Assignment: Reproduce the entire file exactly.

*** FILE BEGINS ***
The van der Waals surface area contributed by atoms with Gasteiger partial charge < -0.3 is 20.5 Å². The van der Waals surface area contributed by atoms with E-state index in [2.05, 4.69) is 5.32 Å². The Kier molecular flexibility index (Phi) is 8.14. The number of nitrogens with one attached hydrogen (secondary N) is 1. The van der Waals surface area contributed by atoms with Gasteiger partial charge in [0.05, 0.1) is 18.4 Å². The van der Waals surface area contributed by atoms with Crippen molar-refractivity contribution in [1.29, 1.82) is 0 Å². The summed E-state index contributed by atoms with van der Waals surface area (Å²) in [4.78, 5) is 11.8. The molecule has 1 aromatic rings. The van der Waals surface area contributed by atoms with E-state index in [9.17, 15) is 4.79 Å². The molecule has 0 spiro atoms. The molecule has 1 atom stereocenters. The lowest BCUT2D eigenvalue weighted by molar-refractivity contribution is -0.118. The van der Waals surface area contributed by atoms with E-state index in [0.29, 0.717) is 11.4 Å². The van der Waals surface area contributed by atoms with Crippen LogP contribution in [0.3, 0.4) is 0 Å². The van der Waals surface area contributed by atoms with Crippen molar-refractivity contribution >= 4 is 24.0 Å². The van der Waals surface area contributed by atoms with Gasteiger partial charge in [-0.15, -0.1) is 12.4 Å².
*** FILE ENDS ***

The van der Waals surface area contributed by atoms with Gasteiger partial charge < -0.3 is 20.5 Å². The van der Waals surface area contributed by atoms with E-state index in [2.05, 4.69) is 5.32 Å². The Kier molecular flexibility index (Phi) is 8.14. The number of nitrogens with one attached hydrogen (secondary N) is 1. The van der Waals surface area contributed by atoms with Gasteiger partial charge in [0.05, 0.1) is 18.4 Å². The van der Waals surface area contributed by atoms with Crippen molar-refractivity contribution in [1.29, 1.82) is 0 Å². The summed E-state index contributed by atoms with van der Waals surface area (Å²) in [4.78, 5) is 11.8. The molecule has 1 aromatic rings. The van der Waals surface area contributed by atoms with E-state index in [9.17, 15) is 4.79 Å². The molecule has 0 spiro atoms. The molecule has 1 atom stereocenters. The lowest BCUT2D eigenvalue weighted by molar-refractivity contribution is -0.118. The van der Waals surface area contributed by atoms with E-state index in [0.29, 0.717) is 11.4 Å². The van der Waals surface area contributed by atoms with Crippen LogP contribution in [0.3, 0.4) is 0 Å². The van der Waals surface area contributed by atoms with Crippen molar-refractivity contribution >= 4 is 24.0 Å². The van der Waals surface area contributed by atoms with Gasteiger partial charge in [-0.15, -0.1) is 12.4 Å².